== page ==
Trending Themes translates macro cultural shifts into product-level insight in order to offer a deeper understanding of the movements that will impact current and emerging design, consumer, and retail trends. Maximalism is quickly becoming the trend of this summer and beyond. Read on to discover how it translates across market categories.
After a year of monochrome sweatsuits and comfort dressing, it’s no wonder that women are re-emerging from lockdown ready to make a statement. Bright colors and mismatched prints have taken over our Instagram feeds as brands like Paloma Wool, House of Sunny, and Lisa Says Gah skyrocket in popularity. Dubbed ‘avant basic’ by editor and consultant Emma Hope Allwood for its cult-like following, this maximalist aesthetic is expected to be the cool girl’s post-pandemic uniform.
Brand To Watch
Launched in March 2021, BALOU is a made-to-order brand based in France. Taking a zero waste approach, the brand offers pre-orders for any piece and print in the collection. Inspired by an island called l’Île de Ré, the prints are the primary focus and bring each of the brand’s classic styles to life. Every month, BALOU collaborates with another small business–recently, the brand’s recognizable prints were featured on handmade rugs and ceramics.
A notable trend on the SS21 runway, retro-futurism blends the bright colors and one-of-a-kind statement pieces characteristic of maximalism with edgier silhouettes and unexpected details. Referencing 70s- and 90s-era styles, the future of maximalism is defined by sheer fabrics, trippy prints, extreme cutouts, and asymmetry. The head-turning designs at Auné embody this emerging trend, as do the printed corsets at Charlotte Knowles and strappy sets at Kim Shui.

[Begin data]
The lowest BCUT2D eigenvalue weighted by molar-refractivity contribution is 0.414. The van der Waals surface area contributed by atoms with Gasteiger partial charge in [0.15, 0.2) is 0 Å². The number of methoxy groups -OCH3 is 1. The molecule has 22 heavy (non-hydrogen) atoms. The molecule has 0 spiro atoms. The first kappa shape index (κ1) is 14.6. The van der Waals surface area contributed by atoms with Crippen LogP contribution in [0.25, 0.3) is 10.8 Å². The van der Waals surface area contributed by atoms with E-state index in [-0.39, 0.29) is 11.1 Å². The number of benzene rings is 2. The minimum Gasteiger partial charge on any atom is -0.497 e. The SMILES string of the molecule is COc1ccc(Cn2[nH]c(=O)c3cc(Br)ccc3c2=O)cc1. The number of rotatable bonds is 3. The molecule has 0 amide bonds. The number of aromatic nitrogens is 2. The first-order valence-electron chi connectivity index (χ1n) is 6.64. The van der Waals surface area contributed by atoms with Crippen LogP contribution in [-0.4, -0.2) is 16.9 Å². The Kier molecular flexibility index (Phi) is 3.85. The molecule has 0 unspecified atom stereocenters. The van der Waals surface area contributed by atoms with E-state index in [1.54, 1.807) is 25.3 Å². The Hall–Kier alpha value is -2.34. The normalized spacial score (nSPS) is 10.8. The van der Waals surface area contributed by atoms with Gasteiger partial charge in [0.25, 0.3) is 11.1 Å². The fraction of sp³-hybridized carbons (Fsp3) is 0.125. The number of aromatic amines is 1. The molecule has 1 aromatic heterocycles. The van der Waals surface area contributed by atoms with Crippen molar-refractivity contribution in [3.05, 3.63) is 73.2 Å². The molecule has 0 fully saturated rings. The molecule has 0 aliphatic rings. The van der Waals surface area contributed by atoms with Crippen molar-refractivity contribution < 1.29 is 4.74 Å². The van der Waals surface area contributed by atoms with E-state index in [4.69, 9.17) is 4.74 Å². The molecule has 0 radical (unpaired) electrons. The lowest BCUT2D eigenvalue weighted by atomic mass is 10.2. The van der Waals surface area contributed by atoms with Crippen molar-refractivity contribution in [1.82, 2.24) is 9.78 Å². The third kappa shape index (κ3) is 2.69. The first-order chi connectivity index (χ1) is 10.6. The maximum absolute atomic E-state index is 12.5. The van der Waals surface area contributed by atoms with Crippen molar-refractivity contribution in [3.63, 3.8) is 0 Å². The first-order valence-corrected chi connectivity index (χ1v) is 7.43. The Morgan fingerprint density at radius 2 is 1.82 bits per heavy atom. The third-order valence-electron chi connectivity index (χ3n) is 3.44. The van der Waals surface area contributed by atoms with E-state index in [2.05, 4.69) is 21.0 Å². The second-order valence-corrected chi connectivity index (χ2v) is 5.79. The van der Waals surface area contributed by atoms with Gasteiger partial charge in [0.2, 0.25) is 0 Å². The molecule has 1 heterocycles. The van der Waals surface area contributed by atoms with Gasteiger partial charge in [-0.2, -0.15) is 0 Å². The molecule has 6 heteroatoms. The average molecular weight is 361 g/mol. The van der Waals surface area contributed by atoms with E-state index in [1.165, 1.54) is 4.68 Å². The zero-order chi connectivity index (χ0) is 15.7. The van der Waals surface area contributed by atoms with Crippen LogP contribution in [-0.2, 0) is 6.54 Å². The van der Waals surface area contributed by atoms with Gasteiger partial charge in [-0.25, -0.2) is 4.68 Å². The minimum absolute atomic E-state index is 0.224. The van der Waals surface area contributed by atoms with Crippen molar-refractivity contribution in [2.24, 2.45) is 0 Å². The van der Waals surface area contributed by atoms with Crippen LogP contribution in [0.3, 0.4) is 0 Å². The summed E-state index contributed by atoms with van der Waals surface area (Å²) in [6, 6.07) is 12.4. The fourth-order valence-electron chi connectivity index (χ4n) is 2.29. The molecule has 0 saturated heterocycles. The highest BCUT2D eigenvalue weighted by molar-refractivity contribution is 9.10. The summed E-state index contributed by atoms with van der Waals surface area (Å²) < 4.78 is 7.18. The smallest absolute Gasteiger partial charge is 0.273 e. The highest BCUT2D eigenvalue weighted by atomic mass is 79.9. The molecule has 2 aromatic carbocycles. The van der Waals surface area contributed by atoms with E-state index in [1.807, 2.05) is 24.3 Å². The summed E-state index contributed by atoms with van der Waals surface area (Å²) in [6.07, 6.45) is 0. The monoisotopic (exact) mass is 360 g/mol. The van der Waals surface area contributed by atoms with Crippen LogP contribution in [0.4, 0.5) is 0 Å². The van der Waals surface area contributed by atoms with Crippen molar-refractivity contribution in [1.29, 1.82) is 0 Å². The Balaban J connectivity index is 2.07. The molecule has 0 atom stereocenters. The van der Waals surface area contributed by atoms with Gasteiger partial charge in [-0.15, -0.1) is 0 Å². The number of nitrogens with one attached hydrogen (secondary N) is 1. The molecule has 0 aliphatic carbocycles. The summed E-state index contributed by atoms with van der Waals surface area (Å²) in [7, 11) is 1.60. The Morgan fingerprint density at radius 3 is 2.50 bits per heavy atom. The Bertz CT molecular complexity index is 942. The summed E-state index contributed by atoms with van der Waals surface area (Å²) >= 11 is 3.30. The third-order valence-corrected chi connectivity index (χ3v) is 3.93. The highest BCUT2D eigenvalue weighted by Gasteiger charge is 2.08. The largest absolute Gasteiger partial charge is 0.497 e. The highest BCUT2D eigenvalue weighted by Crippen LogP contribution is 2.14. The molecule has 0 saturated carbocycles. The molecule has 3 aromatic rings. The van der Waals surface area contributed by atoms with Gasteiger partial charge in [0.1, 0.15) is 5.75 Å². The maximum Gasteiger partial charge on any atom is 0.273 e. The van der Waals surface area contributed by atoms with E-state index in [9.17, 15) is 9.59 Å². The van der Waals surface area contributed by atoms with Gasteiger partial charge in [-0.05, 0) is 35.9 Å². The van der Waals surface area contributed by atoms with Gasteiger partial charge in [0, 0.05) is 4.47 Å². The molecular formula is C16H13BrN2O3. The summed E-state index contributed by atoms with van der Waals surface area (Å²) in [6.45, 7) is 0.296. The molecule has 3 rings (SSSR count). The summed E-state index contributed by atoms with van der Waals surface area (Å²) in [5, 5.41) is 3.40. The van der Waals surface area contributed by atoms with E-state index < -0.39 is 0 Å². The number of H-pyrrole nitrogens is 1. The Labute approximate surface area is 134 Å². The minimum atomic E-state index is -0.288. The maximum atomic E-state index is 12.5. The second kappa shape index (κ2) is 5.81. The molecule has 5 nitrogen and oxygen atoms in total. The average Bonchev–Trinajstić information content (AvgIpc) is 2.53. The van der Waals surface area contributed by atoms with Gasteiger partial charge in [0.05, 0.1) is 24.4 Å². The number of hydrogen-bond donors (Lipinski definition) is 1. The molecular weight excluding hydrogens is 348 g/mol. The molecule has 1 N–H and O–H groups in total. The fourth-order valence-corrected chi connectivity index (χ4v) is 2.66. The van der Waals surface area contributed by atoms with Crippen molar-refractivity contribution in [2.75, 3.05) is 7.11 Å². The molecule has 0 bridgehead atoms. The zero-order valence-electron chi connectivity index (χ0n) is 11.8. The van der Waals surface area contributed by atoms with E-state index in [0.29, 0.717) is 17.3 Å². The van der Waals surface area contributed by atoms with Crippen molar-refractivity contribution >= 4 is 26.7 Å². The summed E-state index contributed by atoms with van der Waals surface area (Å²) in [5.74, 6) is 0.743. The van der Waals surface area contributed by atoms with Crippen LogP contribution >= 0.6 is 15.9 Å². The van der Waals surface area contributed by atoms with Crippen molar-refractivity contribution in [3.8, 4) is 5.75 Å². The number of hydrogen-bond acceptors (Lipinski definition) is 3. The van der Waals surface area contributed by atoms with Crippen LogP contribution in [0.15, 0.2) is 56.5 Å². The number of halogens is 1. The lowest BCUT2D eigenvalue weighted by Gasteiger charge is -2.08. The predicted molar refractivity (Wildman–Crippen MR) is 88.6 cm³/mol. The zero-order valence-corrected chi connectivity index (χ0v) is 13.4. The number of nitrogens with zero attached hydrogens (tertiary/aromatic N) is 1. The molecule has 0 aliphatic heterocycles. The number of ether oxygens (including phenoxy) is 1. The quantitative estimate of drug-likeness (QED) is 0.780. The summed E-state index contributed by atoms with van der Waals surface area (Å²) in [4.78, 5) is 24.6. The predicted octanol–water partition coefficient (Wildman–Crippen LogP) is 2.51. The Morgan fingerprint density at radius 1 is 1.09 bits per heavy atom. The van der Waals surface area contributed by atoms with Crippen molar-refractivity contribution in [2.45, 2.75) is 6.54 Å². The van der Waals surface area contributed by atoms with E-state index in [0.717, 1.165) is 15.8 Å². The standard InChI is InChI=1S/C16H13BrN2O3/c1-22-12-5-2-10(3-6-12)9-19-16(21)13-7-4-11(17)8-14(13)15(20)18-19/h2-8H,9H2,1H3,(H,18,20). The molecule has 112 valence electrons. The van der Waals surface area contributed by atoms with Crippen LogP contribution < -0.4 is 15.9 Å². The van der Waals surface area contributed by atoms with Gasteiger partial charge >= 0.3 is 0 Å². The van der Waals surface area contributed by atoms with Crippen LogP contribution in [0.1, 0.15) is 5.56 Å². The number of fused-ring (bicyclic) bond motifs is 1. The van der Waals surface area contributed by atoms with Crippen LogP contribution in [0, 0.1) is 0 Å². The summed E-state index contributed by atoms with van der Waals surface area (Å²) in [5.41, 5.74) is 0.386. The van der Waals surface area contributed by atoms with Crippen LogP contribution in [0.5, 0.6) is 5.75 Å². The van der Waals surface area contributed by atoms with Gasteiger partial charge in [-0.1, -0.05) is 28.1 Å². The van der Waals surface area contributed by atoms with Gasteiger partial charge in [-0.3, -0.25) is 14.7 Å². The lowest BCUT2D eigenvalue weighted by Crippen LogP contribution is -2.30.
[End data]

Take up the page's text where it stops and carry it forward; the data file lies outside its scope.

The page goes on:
Men are embracing maximalism as they experiment with patterns, fabrics, and accessories. Emerging trends like men’s satin shirts (+80% to LY) and men’s rectangle sunglasses (+7% to LY) are experiencing accelerated growth. Virgil Abloh stressed ‘more is more’ in his FW2021 collection for Louis Vuitton that featured culturally-inspired accessories, including African wraps, red cowboy boots, and metallic LV-patterned suits adorned with airplane buttons.
Brand To Watch
Founded by UK-based artists Stevie and Alexandra Anderson, Endless Joy is an art project that aims to elevate menswear through artistic expression. The brand presents original artworks that depict the human condition on eco-friendly fabrics. By doing so, they hope to achieve their goal of zero waste. Viewing clothing as a canvas for the artist, Endless Joy connects a network of craftspeople, artisans, textile experts, and environmental stewards to elevate menswear as art.